From ‘Secret Science’ To ‘Science In The Sunshine,’ Pruitt’s Push Opens EPA Transparency
Environmental Protection Agency (EPA) Administrator Scott Pruitt plans to halt the “secret science” underpinning his agency’s regulations, opening a conversation about how studies can be weaponized in favor of onerous regulations without additional scrutiny and the transparency involved in determining how data and methodology are pursued or analyzed by outside researchers.
In an exclusive interview with The Daily Caller News Foundation’s Michael Bastasch, Pruitt said that transparency was a key objective of his proposed policy change.
“We need to make sure their data and methodology are published as part of the record. Otherwise, it’s not transparent. It’s not objectively measured, and that’s important,” Pruitt told DCNF.
Pruitt said that EPA regulators will no longer consider studies that don’t make their data publicly available. EPA-funded studies, according to DCNF, will need to make all data public.
“When we do contract that science out, sometimes the findings are published; we make that part of our rule-making processes, but then we don’t publish the methodology and data that went into those findings because the third party who did the study won’t give it to us,” Pruitt added.
That will no longer happen, according to Pruitt.
Pruitt’s predecessor from 2013 to 2017, Gina McCarthy, and Janet McCabe, EPA’s acting assistant administrator of the Office of Air and Radiation, penned a lengthy response to Pruitt’s announcement in the New York Times, saying that ignoring the studies that don’t disclose data would amount to “the E.P.A would be turning its back on its mandate.”
McCarthy and McCabe defended the use of “secret science” studies that contain confidential materials, citing patient privacy laws related to medical records.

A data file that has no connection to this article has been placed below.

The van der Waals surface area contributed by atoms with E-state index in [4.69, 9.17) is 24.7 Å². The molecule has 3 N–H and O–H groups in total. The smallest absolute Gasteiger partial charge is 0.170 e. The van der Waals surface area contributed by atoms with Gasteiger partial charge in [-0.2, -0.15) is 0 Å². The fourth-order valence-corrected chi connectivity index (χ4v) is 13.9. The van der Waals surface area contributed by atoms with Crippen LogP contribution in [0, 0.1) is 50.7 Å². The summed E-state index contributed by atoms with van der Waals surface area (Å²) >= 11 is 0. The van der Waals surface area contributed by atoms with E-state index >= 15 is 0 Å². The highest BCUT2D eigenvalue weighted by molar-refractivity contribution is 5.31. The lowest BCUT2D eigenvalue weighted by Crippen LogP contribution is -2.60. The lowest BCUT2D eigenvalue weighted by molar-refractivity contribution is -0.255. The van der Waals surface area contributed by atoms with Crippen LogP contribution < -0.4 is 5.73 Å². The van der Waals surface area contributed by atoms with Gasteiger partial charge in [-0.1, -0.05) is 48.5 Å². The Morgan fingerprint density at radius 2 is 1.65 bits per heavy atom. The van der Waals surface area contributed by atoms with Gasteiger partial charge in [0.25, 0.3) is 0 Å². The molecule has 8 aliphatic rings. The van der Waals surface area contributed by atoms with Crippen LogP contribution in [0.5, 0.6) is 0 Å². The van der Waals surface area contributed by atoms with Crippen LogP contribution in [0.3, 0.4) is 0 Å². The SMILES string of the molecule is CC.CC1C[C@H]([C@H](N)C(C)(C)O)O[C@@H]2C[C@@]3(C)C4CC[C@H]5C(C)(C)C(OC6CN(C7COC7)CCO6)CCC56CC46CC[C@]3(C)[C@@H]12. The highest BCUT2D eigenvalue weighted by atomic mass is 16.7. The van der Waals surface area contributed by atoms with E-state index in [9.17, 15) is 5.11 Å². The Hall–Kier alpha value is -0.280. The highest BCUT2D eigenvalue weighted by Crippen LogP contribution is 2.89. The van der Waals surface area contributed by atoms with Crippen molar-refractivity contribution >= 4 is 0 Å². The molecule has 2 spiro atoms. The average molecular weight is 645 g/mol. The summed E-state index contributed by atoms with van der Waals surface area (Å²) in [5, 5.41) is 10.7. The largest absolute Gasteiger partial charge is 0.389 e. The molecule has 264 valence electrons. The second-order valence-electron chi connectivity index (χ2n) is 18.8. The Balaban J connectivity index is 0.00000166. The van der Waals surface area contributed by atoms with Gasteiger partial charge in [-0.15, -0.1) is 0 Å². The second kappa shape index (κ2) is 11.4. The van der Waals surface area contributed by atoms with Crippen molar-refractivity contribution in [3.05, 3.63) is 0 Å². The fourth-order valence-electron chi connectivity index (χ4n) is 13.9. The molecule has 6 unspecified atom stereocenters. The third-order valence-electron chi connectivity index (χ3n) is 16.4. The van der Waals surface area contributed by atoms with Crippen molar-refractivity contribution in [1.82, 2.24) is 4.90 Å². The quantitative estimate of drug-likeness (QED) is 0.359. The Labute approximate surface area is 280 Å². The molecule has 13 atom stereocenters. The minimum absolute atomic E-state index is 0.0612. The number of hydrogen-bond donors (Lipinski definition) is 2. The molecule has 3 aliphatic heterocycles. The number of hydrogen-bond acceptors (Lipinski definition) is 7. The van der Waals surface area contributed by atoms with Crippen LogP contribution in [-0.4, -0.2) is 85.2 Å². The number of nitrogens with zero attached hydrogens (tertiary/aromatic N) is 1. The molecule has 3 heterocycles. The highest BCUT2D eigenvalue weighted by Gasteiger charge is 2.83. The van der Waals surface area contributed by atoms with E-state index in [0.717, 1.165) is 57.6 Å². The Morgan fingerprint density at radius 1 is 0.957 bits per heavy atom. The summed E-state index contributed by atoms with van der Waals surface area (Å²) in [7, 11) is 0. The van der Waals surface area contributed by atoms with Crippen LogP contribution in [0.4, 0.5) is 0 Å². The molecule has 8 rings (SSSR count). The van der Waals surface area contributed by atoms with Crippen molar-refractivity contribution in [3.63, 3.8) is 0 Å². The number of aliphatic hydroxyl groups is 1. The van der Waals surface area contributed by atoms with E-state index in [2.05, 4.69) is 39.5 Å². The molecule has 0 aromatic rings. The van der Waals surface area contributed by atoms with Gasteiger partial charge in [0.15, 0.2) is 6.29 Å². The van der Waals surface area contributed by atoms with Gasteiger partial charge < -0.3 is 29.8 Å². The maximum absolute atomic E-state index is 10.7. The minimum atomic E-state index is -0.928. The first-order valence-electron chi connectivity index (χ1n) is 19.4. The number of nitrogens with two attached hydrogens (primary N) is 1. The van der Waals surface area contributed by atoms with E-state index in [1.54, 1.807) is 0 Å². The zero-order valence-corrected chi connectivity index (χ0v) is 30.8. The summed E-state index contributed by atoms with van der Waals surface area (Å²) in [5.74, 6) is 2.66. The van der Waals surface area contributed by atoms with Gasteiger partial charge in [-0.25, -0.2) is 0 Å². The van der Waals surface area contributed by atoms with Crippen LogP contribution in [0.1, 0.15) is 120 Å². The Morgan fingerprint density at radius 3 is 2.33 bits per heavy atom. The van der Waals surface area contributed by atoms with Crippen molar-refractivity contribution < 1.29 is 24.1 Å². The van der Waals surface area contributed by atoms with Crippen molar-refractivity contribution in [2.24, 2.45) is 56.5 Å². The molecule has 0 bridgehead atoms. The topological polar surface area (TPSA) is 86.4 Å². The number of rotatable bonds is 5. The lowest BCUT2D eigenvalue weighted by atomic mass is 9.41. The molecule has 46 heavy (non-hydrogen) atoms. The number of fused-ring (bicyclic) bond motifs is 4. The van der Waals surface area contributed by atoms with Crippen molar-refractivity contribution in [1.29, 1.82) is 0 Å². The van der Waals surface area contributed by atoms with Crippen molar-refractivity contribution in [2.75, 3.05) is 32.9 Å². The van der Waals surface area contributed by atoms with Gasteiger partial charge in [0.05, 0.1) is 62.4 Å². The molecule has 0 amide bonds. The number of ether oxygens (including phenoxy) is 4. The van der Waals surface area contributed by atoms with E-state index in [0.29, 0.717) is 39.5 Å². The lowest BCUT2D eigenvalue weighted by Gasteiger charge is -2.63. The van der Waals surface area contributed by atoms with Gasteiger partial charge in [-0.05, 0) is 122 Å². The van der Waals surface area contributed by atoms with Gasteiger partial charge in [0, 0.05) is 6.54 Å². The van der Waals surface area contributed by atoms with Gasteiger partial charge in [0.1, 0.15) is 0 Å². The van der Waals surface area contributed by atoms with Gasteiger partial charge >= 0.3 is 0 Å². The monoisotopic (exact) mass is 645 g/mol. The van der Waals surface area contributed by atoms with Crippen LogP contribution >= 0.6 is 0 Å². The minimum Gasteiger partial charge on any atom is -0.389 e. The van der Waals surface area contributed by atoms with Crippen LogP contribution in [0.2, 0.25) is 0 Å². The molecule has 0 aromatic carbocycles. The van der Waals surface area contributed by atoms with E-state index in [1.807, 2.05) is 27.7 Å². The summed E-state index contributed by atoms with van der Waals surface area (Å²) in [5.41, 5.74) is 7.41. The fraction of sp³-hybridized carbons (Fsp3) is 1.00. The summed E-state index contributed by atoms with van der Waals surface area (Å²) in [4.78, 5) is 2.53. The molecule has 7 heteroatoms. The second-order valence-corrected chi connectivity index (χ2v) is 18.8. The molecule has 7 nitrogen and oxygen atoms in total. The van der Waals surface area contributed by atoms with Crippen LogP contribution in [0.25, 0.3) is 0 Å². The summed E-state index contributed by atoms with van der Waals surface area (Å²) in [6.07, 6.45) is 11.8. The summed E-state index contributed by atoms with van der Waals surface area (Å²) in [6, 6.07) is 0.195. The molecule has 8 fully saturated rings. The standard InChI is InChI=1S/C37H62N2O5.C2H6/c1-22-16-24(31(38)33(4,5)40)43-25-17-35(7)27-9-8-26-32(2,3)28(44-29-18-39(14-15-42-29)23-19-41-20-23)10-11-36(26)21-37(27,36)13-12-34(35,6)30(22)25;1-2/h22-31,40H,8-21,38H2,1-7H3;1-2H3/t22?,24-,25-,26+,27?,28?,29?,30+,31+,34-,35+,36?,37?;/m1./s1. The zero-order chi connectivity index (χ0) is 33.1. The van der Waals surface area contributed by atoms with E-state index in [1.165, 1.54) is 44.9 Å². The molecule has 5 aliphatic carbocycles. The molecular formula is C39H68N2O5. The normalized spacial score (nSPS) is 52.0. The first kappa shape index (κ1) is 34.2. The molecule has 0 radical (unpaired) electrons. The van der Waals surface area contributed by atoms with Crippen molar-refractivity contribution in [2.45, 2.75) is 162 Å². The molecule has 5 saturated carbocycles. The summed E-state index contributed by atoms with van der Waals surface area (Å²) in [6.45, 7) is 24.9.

“Peer review ensures that the analytic methodologies underlying studies funded by the agency are sound,” they argue.
“These studies summarize the analysis of raw data and draw conclusions based on that analysis. Other government agencies also use studies like these to develop policy and regulations, and to buttress and defend rules against legal challenges. They are, in fact, essential to making sound public policy,” McCarthy and McCabe wrote.
They added that some studies contain proprietary information for industries studied and are kept confidential for “business reasons.”
Supporters of Pruitt’s policy decision have applauded the move for reintroducing “science in the sunshine” as part of this nation’s regulatory debate.
“EPA regulators and agency-funded researchers have become accustomed to producing unaccountable, dodgy science to advance a political agenda,” Steve Milloy, author of JunkScience.com and “Scare Pollution: Why and How to Fix the EPA,” wrote in the Wall Street Journal.
Milloy pointed to the studies used in the debate over regulating fine particulate matter—PM2.5—in the 1990s.
“When the studies were run past the EPA’s Clean Air Science Advisory Committee, it balked. It believed the studies relied on dubious statistical analysis and asked for the underlying data. The EPA ignored the request,” Milloy wrote.
A Congressional bill attempting to make studies publicly available via the Freedom of Information Act in 1998 was ruled unenforceable in 2003. Those efforts were resurrected in 2011 over coal regulations, Milloy said, but this time the bill was killed by Democrats in the U.S. Senate.